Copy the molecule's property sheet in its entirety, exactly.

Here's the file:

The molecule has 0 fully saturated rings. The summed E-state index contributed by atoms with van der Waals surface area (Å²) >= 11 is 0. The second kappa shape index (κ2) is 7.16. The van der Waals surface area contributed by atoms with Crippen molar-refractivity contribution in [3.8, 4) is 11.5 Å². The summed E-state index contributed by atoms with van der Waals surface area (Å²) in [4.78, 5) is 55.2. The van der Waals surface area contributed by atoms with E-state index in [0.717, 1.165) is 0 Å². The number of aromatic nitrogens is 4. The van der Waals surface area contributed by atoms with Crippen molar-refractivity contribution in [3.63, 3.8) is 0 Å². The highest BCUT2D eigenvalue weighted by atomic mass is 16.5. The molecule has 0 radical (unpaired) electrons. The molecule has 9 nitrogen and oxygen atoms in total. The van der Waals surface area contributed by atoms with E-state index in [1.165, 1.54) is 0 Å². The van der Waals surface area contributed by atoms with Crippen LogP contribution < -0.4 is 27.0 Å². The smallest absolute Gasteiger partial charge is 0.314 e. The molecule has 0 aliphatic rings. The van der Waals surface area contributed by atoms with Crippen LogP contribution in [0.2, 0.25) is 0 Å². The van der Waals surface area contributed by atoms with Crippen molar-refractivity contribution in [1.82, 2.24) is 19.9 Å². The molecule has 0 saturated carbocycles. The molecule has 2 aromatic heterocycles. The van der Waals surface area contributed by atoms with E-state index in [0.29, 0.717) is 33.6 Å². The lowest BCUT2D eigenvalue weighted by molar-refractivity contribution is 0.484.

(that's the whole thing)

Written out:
The molecule has 0 fully saturated rings. The summed E-state index contributed by atoms with van der Waals surface area (Å²) >= 11 is 0. The second kappa shape index (κ2) is 7.16. The van der Waals surface area contributed by atoms with Crippen molar-refractivity contribution in [3.8, 4) is 11.5 Å². The summed E-state index contributed by atoms with van der Waals surface area (Å²) in [4.78, 5) is 55.2. The van der Waals surface area contributed by atoms with E-state index in [0.717, 1.165) is 0 Å². The number of aromatic nitrogens is 4. The van der Waals surface area contributed by atoms with Crippen molar-refractivity contribution in [3.63, 3.8) is 0 Å². The highest BCUT2D eigenvalue weighted by atomic mass is 16.5. The molecule has 0 radical (unpaired) electrons. The molecule has 9 nitrogen and oxygen atoms in total. The van der Waals surface area contributed by atoms with E-state index in [1.165, 1.54) is 0 Å². The van der Waals surface area contributed by atoms with Crippen LogP contribution < -0.4 is 27.0 Å². The smallest absolute Gasteiger partial charge is 0.314 e. The molecule has 0 aliphatic rings. The van der Waals surface area contributed by atoms with Crippen LogP contribution in [0.2, 0.25) is 0 Å². The van der Waals surface area contributed by atoms with Crippen molar-refractivity contribution in [1.82, 2.24) is 19.9 Å². The molecule has 0 saturated carbocycles. The molecule has 2 aromatic heterocycles. The van der Waals surface area contributed by atoms with E-state index in [0.29, 0.717) is 33.6 Å². The lowest BCUT2D eigenvalue weighted by molar-refractivity contribution is 0.484.